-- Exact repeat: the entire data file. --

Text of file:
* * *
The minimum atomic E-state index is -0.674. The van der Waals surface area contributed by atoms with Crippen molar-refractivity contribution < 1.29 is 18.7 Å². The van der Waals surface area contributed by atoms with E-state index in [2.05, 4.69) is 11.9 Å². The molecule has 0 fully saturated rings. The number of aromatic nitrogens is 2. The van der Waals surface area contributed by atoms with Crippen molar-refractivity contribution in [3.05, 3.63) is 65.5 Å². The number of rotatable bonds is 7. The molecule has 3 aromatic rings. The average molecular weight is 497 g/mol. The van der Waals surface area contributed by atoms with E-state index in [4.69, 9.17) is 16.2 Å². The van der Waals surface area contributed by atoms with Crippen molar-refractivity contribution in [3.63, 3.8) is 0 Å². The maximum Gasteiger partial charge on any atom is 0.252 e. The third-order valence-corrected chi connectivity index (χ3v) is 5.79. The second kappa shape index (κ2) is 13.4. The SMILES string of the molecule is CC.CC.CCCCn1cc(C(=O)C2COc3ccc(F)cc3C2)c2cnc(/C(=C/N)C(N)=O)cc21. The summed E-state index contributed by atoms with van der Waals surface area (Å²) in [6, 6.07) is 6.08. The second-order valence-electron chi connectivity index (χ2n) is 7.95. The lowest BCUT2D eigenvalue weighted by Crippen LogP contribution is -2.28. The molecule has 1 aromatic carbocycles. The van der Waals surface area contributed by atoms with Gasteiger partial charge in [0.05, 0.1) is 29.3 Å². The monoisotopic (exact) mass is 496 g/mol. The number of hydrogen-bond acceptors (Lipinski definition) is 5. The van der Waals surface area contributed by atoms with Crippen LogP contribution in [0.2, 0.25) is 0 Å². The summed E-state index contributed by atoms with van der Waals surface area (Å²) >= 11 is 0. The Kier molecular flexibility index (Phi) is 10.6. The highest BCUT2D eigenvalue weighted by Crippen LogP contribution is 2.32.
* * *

The minimum atomic E-state index is -0.674. The van der Waals surface area contributed by atoms with Crippen molar-refractivity contribution < 1.29 is 18.7 Å². The van der Waals surface area contributed by atoms with E-state index in [2.05, 4.69) is 11.9 Å². The molecule has 0 fully saturated rings. The number of aromatic nitrogens is 2. The van der Waals surface area contributed by atoms with Crippen molar-refractivity contribution in [3.05, 3.63) is 65.5 Å². The number of rotatable bonds is 7. The molecule has 3 aromatic rings. The average molecular weight is 497 g/mol. The van der Waals surface area contributed by atoms with E-state index in [4.69, 9.17) is 16.2 Å². The van der Waals surface area contributed by atoms with Crippen molar-refractivity contribution in [3.63, 3.8) is 0 Å². The maximum Gasteiger partial charge on any atom is 0.252 e. The third-order valence-corrected chi connectivity index (χ3v) is 5.79. The second kappa shape index (κ2) is 13.4. The SMILES string of the molecule is CC.CC.CCCCn1cc(C(=O)C2COc3ccc(F)cc3C2)c2cnc(/C(=C/N)C(N)=O)cc21. The summed E-state index contributed by atoms with van der Waals surface area (Å²) in [6, 6.07) is 6.08. The second-order valence-electron chi connectivity index (χ2n) is 7.95. The lowest BCUT2D eigenvalue weighted by Crippen LogP contribution is -2.28. The molecule has 1 aromatic carbocycles. The van der Waals surface area contributed by atoms with Gasteiger partial charge in [0.05, 0.1) is 29.3 Å². The monoisotopic (exact) mass is 496 g/mol. The number of hydrogen-bond acceptors (Lipinski definition) is 5. The van der Waals surface area contributed by atoms with Crippen LogP contribution in [0.2, 0.25) is 0 Å². The summed E-state index contributed by atoms with van der Waals surface area (Å²) >= 11 is 0. The Kier molecular flexibility index (Phi) is 10.6. The highest BCUT2D eigenvalue weighted by Crippen LogP contribution is 2.32.